2) mRNA Protection in the Cytoplasm

Jason Amores Sumpter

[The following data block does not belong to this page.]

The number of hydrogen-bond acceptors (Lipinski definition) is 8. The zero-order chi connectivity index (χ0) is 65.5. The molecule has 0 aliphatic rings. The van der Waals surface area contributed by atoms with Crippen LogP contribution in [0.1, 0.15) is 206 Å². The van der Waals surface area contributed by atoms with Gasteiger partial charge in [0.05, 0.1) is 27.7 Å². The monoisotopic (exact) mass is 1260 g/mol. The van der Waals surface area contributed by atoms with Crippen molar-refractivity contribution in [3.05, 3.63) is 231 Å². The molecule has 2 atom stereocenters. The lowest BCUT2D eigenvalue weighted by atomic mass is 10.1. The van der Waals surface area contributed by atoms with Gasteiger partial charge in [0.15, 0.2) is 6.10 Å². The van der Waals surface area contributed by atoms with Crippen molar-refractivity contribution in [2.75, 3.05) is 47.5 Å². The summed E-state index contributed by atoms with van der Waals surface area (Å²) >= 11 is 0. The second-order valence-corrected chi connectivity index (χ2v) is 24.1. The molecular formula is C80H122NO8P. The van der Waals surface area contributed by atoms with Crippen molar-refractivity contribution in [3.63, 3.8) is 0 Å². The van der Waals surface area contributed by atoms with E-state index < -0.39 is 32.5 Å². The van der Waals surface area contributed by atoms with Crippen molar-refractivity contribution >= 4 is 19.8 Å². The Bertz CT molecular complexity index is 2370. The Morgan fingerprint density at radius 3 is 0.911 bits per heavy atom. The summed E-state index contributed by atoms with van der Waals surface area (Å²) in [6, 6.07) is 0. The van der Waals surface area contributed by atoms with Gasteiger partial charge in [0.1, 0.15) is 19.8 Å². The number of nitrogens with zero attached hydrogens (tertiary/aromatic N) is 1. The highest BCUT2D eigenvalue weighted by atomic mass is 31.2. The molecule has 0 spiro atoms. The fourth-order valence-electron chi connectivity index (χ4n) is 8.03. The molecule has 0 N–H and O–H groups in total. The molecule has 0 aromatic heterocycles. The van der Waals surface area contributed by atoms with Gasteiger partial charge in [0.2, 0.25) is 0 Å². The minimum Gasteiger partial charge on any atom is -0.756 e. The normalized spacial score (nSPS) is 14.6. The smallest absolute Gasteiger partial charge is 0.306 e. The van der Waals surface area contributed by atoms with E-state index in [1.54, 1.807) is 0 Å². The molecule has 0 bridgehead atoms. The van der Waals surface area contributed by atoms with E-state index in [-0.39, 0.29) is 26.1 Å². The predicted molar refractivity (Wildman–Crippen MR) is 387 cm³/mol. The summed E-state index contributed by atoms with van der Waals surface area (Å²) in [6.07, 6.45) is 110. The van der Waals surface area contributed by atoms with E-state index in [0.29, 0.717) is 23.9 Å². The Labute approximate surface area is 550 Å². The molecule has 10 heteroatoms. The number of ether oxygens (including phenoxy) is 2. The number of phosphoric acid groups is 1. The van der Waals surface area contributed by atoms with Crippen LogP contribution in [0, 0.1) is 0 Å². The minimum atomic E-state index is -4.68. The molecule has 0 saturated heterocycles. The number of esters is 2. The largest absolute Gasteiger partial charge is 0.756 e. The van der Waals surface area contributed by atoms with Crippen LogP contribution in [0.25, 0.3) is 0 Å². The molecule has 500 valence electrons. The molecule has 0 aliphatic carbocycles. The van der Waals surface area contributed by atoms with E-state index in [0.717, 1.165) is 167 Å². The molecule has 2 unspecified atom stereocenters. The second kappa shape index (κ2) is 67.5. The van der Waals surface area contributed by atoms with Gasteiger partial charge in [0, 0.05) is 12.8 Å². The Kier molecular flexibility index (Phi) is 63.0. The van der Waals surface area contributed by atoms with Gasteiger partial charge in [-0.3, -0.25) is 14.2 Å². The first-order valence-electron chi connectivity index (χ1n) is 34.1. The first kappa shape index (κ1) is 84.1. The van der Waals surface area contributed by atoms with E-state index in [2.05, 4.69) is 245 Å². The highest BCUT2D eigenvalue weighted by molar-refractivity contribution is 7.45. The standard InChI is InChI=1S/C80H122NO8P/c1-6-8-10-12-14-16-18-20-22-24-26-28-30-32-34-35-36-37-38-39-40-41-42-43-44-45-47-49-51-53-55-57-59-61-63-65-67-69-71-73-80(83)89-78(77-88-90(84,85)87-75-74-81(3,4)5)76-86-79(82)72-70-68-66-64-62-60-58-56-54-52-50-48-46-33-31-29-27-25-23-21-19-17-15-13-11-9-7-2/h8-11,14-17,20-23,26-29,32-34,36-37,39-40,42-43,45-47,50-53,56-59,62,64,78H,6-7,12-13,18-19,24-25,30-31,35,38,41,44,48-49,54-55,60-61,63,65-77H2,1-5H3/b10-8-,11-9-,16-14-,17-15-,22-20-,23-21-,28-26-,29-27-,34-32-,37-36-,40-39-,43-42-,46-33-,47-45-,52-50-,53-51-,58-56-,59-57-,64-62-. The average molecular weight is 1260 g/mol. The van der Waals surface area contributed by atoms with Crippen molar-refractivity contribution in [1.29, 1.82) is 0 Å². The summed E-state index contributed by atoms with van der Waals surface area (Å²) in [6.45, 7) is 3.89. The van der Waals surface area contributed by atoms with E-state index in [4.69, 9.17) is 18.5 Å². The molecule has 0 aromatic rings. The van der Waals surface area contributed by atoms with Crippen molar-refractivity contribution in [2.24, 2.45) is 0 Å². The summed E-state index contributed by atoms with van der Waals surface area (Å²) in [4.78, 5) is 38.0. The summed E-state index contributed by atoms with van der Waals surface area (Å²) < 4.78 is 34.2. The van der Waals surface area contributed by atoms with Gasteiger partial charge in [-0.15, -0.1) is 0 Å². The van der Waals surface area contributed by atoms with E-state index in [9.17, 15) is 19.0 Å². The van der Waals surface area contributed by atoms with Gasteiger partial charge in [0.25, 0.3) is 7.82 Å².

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in this video, we're going to talk about the second level of post transcription regulation, which is mRNA protection in the cytoplasm. And so mRNA transcripts must be transported to the cytoplasm of the cell in order for the mRNA transcript to be translated by ribosomes and create a protein product. But the problem is, is that the cytoplasm actually has many RNA degrading enzymes. And so the M RNA transcripts. When they go out to the cytoplasm, they are at risk of being degraded by these RNA degrading enzymes. Now these are in a degrading enzymes are there to help destroy foreign viral RNA molecules so they are going to act as a defense mechanism against viral RNA molecules. Now, in order for the mRNA transcripts to be protected, the M RNA needs to be processed so that it has a five prime cap added as well as a poly a tail added as well. And so the five prime cap and the poly a tail, which is added to the three prime end of the molecule. Um, that is going to protect the M RNA from degradation by enzymes. And so this degradation feature and, uh, non and protection feature degradation and protection is a way of regulating gene expression. And so let's take a look at our image down below to get a better understanding of this. And so notice the example here says that M. R N A. Is protected from degradation by cytoplasm enzymes with a five prime cap and a poly a tail. And so RNA processing, which is the addition of the five prime Captain Poly. A tail occurs within the nucleus, but of course the RNA needs to be transported to the outside into the cytoplasm of the cell. And so it needs to be transported outside the nucleus into the cytoplasm of the cell. And so that's what you see here. Here we have the nucleus. This entire box here is representing a cell, and within the cell we have the nucleus of the cells right here and within the nucleus. You can see we have our mature M RNA here, and it must be transported out of the nucleus. Now if the mRNA is not protected, if it does not have a five prime cap in a poly a tail, then it's going to be an unprotected mRNA. And that's going to lead to degradation. So the unprotected M R N A. Is degraded over here and notice that it's being chopped up into a bunch of tiny little pieces. And then, in that case, the final gene product, the protein is not going to be created. And so this is a way of turning off. The gene is through, uh, making sure that the RNA is unprotected. That will turn off the gene. Now, of course, if the R N A is properly protected with the five prime cap and the poly a tail, then we have a protected M RNA that will not be degraded. And this protected mRNA that's not degraded. It can therefore be translated into a protein. And, of course, when it's translated into a protein, the final gene product is being made. And so this is a way of turning on the gene and so you can see the off and the on. This is a way of regulating gene expression to turn on or turn off genes. And so this year concludes our introduction to this second level of post transcription allele regulation, and we'll be able to get some practice applying these concepts as we move forward, as well as talk about the third and final level of post transcription regulation, So I'll see you all in that video.